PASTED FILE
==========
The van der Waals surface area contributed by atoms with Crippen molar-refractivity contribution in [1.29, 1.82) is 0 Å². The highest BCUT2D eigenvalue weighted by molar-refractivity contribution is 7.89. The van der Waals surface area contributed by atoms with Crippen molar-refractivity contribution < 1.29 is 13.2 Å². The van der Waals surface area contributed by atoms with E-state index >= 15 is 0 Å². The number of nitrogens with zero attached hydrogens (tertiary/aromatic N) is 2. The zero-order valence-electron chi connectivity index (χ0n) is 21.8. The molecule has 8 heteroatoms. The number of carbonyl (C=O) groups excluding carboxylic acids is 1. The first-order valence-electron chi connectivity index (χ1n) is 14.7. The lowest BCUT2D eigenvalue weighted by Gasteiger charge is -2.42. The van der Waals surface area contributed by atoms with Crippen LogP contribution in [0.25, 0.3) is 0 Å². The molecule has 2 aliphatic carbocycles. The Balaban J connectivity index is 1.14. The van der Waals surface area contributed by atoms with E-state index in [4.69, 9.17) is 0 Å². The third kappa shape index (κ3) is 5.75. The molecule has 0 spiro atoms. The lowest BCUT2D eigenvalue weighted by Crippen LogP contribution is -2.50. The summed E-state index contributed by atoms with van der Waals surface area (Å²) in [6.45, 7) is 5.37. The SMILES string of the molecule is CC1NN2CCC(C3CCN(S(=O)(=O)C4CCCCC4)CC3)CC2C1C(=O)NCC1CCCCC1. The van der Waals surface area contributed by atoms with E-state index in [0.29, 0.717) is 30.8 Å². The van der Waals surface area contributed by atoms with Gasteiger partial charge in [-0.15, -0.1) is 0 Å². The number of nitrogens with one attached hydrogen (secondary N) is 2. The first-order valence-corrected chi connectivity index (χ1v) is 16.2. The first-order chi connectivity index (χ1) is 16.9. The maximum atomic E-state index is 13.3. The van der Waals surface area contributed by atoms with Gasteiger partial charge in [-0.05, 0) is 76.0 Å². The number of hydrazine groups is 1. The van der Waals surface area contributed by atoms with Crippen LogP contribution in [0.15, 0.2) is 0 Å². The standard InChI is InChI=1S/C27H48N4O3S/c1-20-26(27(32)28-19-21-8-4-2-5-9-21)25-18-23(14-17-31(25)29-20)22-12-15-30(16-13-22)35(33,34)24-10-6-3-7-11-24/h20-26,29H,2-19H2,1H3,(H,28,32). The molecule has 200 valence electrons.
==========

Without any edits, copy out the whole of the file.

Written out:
The van der Waals surface area contributed by atoms with Crippen molar-refractivity contribution in [1.29, 1.82) is 0 Å². The highest BCUT2D eigenvalue weighted by molar-refractivity contribution is 7.89. The van der Waals surface area contributed by atoms with Crippen molar-refractivity contribution < 1.29 is 13.2 Å². The van der Waals surface area contributed by atoms with E-state index >= 15 is 0 Å². The number of nitrogens with zero attached hydrogens (tertiary/aromatic N) is 2. The zero-order valence-electron chi connectivity index (χ0n) is 21.8. The molecule has 8 heteroatoms. The number of carbonyl (C=O) groups excluding carboxylic acids is 1. The first-order valence-electron chi connectivity index (χ1n) is 14.7. The lowest BCUT2D eigenvalue weighted by Gasteiger charge is -2.42. The van der Waals surface area contributed by atoms with Crippen LogP contribution in [0.25, 0.3) is 0 Å². The molecule has 2 aliphatic carbocycles. The Balaban J connectivity index is 1.14. The van der Waals surface area contributed by atoms with E-state index in [4.69, 9.17) is 0 Å². The third kappa shape index (κ3) is 5.75. The molecule has 0 spiro atoms. The lowest BCUT2D eigenvalue weighted by Crippen LogP contribution is -2.50. The summed E-state index contributed by atoms with van der Waals surface area (Å²) in [6.45, 7) is 5.37. The SMILES string of the molecule is CC1NN2CCC(C3CCN(S(=O)(=O)C4CCCCC4)CC3)CC2C1C(=O)NCC1CCCCC1. The van der Waals surface area contributed by atoms with E-state index in [0.29, 0.717) is 30.8 Å². The van der Waals surface area contributed by atoms with Gasteiger partial charge in [-0.15, -0.1) is 0 Å². The number of nitrogens with one attached hydrogen (secondary N) is 2. The first-order valence-corrected chi connectivity index (χ1v) is 16.2. The first-order chi connectivity index (χ1) is 16.9. The maximum atomic E-state index is 13.3. The van der Waals surface area contributed by atoms with Gasteiger partial charge in [-0.05, 0) is 76.0 Å². The number of hydrazine groups is 1. The van der Waals surface area contributed by atoms with Crippen LogP contribution in [0.15, 0.2) is 0 Å². The standard InChI is InChI=1S/C27H48N4O3S/c1-20-26(27(32)28-19-21-8-4-2-5-9-21)25-18-23(14-17-31(25)29-20)22-12-15-30(16-13-22)35(33,34)24-10-6-3-7-11-24/h20-26,29H,2-19H2,1H3,(H,28,32). The molecule has 200 valence electrons.